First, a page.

Gray’s status up in the air for Saturday’s game

MINNEAPOLIS — The University of Minnesota’s bye week, following its first loss of the season, gave several dinged-up Gophers the opportunity to get healthy as Minnesota prepares to host Northwestern this Saturday.

Among those injured Gophers making progress is senior quarterback MarQueis Gray, who suffered a high ankle sprain in Minnesota’s third game of the season against Western Michigan. Gray has yet to return to action, as sophomore Max Shortell has led the Gophers offense in each of the last two games.

Tuesday, Minnesota head coach Jerry Kill said Gray was making progress and practiced with the team Sunday. But Gray did not practice at all the rest of the bye week, and his status for Saturday’s game against the Wildcats remains in question.

“I pushed him a little bit (Sunday), and I thought he responded okay. I think we’ll know a little more today,” Kill said Tuesday. “He took some reps. We even did a little bit with team reps, but still has a little bit of a limp. If we were playing tomorrow, he wouldn’t be ready to play, but we’ll see how things progress. I would say that we’re cautiously optimistic that he can be available in some situations possibly.”

Kill mentioned the possibility of using both Gray and Shortell on Saturday, although it’s likely Gray’s role would be limited. The next few days of practice will be important in seeing how much better Gray’s ankle gets. Still, he has some catching up to do after missing a few weeks of practice.

“He’s running around a little bit. He’s still running a little bit with a limp. We’ll practice today and see,” Kill said. “You can’t put a plan together unless you know the plan will be able to perform on Saturday. … I wish I had a crystal ball. I’d sleep a lot better. But I don’t have a crystal ball.”

Gophers prepare for two quarterbacks: While there’s a chance Minnesota could use both Shortell and Gray on Saturday, the Gophers’ defense already knows it will see two quarterbacks for Northwestern.

Through six games, the Wildcats have used junior Kain Colter and sophomore Trevor Siemian. Colter hasn’t been used much at quarterback the past few games — he didn’t attempt a pass in Saturday’s loss to Penn State and had just three attempts against Indiana the week before. But Colter has still found a way to make an impact, including four rushing touchdowns against the Hoosiers and another against the Nittany Lions, along with three catches.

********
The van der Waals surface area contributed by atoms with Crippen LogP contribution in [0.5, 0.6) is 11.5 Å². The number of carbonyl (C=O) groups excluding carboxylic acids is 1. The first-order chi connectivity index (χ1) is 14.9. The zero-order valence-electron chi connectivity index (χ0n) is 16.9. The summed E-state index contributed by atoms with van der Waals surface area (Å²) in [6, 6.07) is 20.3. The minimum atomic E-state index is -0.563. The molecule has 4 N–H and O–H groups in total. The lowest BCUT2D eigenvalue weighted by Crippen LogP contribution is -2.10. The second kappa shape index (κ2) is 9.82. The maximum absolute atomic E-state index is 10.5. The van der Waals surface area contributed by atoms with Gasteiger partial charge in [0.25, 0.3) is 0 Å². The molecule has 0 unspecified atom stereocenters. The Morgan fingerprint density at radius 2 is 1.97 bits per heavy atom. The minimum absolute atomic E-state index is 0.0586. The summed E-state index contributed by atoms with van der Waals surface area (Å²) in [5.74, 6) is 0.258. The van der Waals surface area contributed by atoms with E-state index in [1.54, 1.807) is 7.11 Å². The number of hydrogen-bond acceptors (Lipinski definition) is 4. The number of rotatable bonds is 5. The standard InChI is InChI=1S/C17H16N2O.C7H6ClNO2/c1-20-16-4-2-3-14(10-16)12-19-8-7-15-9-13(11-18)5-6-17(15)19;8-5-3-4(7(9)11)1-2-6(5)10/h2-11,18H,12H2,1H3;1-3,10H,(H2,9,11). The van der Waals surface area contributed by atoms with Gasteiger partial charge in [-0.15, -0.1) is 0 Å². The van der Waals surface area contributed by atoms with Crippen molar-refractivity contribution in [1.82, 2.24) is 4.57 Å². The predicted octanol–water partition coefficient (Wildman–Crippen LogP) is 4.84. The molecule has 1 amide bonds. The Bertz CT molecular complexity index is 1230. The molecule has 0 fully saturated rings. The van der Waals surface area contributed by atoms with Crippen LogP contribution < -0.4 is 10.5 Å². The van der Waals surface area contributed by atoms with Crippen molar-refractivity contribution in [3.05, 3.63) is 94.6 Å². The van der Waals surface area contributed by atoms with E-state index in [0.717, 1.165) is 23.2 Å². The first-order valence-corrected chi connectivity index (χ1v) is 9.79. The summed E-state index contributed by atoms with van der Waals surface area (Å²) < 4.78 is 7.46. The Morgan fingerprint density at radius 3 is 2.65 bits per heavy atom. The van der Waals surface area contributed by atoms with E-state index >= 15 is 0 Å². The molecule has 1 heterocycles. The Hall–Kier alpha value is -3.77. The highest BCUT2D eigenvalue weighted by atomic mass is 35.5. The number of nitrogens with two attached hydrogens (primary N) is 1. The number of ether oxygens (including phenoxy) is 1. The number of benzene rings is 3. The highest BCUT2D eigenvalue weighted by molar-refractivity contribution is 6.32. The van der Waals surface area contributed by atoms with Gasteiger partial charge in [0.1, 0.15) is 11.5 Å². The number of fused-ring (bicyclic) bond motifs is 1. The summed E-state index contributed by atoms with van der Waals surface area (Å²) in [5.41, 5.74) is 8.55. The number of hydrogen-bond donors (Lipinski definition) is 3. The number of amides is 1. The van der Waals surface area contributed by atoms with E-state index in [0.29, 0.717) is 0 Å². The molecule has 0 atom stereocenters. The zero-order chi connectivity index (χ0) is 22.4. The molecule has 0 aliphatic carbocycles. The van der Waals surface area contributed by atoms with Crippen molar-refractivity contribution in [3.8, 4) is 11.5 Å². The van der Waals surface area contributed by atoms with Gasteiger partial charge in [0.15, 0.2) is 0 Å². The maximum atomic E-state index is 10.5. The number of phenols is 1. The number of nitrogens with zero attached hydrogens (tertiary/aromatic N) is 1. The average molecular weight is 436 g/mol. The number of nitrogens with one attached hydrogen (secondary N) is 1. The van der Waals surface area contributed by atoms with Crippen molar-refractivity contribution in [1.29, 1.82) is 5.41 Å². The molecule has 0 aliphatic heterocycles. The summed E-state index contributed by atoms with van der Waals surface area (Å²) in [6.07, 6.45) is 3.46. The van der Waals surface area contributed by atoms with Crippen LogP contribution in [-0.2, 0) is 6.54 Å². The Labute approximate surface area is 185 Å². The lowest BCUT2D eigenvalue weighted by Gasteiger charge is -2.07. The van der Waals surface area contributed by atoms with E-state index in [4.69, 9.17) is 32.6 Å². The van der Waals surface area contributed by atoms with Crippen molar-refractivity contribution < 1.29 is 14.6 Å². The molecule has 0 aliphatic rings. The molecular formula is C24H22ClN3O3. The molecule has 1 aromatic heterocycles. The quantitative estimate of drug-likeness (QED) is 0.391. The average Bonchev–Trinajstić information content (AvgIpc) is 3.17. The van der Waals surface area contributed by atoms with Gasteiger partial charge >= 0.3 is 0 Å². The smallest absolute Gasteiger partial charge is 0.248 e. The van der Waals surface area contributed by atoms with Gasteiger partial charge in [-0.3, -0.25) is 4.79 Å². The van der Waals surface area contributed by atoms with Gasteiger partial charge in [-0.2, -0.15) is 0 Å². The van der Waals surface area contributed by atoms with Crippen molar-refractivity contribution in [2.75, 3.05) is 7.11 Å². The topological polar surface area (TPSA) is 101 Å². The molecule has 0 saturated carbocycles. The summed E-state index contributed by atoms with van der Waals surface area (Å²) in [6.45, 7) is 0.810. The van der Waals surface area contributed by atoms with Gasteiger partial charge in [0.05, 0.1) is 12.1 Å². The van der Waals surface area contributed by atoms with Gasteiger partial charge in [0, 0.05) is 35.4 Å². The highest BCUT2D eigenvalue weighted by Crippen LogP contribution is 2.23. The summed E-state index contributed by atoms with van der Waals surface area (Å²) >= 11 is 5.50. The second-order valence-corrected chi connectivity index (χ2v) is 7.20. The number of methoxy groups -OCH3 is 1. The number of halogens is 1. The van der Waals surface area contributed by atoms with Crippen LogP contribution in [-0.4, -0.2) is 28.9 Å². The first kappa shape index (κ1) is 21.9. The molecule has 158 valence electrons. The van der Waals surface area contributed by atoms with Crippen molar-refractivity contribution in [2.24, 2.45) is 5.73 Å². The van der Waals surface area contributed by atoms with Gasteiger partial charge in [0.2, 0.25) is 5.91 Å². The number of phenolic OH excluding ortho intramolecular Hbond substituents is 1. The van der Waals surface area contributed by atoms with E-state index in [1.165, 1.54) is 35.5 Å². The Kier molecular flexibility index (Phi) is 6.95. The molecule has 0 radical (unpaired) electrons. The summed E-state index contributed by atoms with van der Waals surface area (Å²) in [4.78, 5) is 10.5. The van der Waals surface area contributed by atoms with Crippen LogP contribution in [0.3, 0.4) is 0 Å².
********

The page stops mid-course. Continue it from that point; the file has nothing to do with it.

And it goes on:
Having to prepare for two possible quarterbacks will keep the Gophers’ defense busy this week in practice.

“From an offensive standpoint, they’re going to spread out the defense and they’re going to play two quarterbacks, and they’re going to move one all around to make you have a bad mismatch,” Kill said. “They’re going to play fast. They had 21 points a year ago before we even blinked. They’re going to go.”

Punting game could be a factor Saturday: While the Gophers struggled as a team against Iowa, punter Christian Eldred had his best game of the season. The Australian import averaged a season-high 44.5 yards per kick and had two punts downed inside the 20-year line.

On Saturday, Eldred and the Gophers will face one of top punt return teams in the Big Ten. In fact, Northwestern averages 27.4 yards per punt return, easily the most among conference teams. Nebraska is second with a 15.5-yard average per return.

Leading the way for the Wildcats’ punt return team is junior running back Venric Mark, who has already returned two punts for touchdowns this season.

“Probably the biggest thing is they find a way to get turnovers and make big plays,” Kill said of the Wildcats. “From the punt return game, I worry about their punt returner. He’s taken it to the house two or three times this year already.”

The Gophers have yet to give up a kick or punt return for a touchdown. The longest punt return allowed by Minnesota this year came against Iowa — a 27-yard return. In two of the Gophers’ five games, the punting unit did not allow a return on six total kicks.

That will be Eldred’s goal Saturday when he punts to Mark: don’t give him a chance for a big return.

“Obviously he does a great job when he decides to take some returns,” Eldred said of Mark. “So obviously as far as I’m concerned, that just means I need to put some good hangtime on the ball and just don’t give him a chance to look to return it. I think we’ve got some schemes lined up for this week that will allow us to do that.”


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